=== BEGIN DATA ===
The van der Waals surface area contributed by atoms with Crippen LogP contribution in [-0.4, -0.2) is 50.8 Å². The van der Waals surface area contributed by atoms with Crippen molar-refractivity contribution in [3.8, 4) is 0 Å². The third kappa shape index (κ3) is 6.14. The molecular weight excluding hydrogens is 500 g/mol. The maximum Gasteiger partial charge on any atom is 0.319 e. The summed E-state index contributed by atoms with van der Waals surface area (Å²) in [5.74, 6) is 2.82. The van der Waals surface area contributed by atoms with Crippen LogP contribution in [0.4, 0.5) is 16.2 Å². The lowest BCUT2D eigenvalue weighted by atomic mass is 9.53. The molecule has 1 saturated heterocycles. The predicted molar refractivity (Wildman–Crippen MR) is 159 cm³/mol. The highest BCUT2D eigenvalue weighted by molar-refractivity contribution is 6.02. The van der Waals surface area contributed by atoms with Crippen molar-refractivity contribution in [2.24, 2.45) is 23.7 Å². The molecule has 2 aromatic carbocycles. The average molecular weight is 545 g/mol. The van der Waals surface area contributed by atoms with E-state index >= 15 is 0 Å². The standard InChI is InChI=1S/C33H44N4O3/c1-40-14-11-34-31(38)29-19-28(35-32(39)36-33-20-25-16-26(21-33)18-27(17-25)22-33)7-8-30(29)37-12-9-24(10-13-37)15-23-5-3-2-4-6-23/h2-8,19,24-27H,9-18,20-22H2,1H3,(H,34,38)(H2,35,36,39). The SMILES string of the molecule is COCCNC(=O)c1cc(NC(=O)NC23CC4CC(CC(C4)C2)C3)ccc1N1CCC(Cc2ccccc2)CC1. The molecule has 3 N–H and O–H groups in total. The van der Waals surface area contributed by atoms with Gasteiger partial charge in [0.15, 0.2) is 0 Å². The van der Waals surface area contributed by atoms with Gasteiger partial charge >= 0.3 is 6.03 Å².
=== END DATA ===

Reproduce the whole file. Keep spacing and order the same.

The van der Waals surface area contributed by atoms with Crippen LogP contribution in [-0.4, -0.2) is 50.8 Å². The van der Waals surface area contributed by atoms with Crippen molar-refractivity contribution in [3.8, 4) is 0 Å². The third kappa shape index (κ3) is 6.14. The molecular weight excluding hydrogens is 500 g/mol. The maximum Gasteiger partial charge on any atom is 0.319 e. The summed E-state index contributed by atoms with van der Waals surface area (Å²) in [5.74, 6) is 2.82. The van der Waals surface area contributed by atoms with Crippen LogP contribution in [0.4, 0.5) is 16.2 Å². The lowest BCUT2D eigenvalue weighted by atomic mass is 9.53. The molecule has 1 saturated heterocycles. The predicted molar refractivity (Wildman–Crippen MR) is 159 cm³/mol. The highest BCUT2D eigenvalue weighted by molar-refractivity contribution is 6.02. The van der Waals surface area contributed by atoms with Crippen molar-refractivity contribution in [2.24, 2.45) is 23.7 Å². The molecule has 2 aromatic carbocycles. The average molecular weight is 545 g/mol. The van der Waals surface area contributed by atoms with E-state index >= 15 is 0 Å². The standard InChI is InChI=1S/C33H44N4O3/c1-40-14-11-34-31(38)29-19-28(35-32(39)36-33-20-25-16-26(21-33)18-27(17-25)22-33)7-8-30(29)37-12-9-24(10-13-37)15-23-5-3-2-4-6-23/h2-8,19,24-27H,9-18,20-22H2,1H3,(H,34,38)(H2,35,36,39). The SMILES string of the molecule is COCCNC(=O)c1cc(NC(=O)NC23CC4CC(CC(C4)C2)C3)ccc1N1CCC(Cc2ccccc2)CC1. The molecule has 3 N–H and O–H groups in total. The van der Waals surface area contributed by atoms with Gasteiger partial charge in [0.15, 0.2) is 0 Å². The van der Waals surface area contributed by atoms with Gasteiger partial charge >= 0.3 is 6.03 Å².